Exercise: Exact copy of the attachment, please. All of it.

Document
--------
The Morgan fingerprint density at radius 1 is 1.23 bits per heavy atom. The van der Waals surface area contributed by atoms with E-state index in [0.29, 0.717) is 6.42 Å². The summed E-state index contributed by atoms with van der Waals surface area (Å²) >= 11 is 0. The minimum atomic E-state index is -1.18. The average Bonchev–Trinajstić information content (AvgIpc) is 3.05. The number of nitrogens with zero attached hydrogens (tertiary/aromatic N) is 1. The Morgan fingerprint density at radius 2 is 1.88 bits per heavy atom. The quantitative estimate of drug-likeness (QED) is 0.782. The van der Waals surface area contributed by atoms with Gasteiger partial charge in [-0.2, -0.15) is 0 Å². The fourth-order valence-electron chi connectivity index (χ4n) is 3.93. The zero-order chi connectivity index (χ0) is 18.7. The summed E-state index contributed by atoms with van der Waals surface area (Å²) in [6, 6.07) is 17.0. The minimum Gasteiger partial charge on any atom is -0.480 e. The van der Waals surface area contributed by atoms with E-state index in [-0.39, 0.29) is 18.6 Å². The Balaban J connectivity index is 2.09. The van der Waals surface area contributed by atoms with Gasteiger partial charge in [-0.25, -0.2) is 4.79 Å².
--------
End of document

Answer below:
The Morgan fingerprint density at radius 1 is 1.23 bits per heavy atom. The van der Waals surface area contributed by atoms with E-state index in [0.29, 0.717) is 6.42 Å². The summed E-state index contributed by atoms with van der Waals surface area (Å²) >= 11 is 0. The minimum atomic E-state index is -1.18. The average Bonchev–Trinajstić information content (AvgIpc) is 3.05. The number of nitrogens with zero attached hydrogens (tertiary/aromatic N) is 1. The Morgan fingerprint density at radius 2 is 1.88 bits per heavy atom. The quantitative estimate of drug-likeness (QED) is 0.782. The van der Waals surface area contributed by atoms with Gasteiger partial charge in [-0.2, -0.15) is 0 Å². The fourth-order valence-electron chi connectivity index (χ4n) is 3.93. The zero-order chi connectivity index (χ0) is 18.7. The summed E-state index contributed by atoms with van der Waals surface area (Å²) in [6, 6.07) is 17.0. The minimum Gasteiger partial charge on any atom is -0.480 e. The van der Waals surface area contributed by atoms with E-state index in [-0.39, 0.29) is 18.6 Å². The Balaban J connectivity index is 2.09. The van der Waals surface area contributed by atoms with Gasteiger partial charge in [-0.25, -0.2) is 4.79 Å².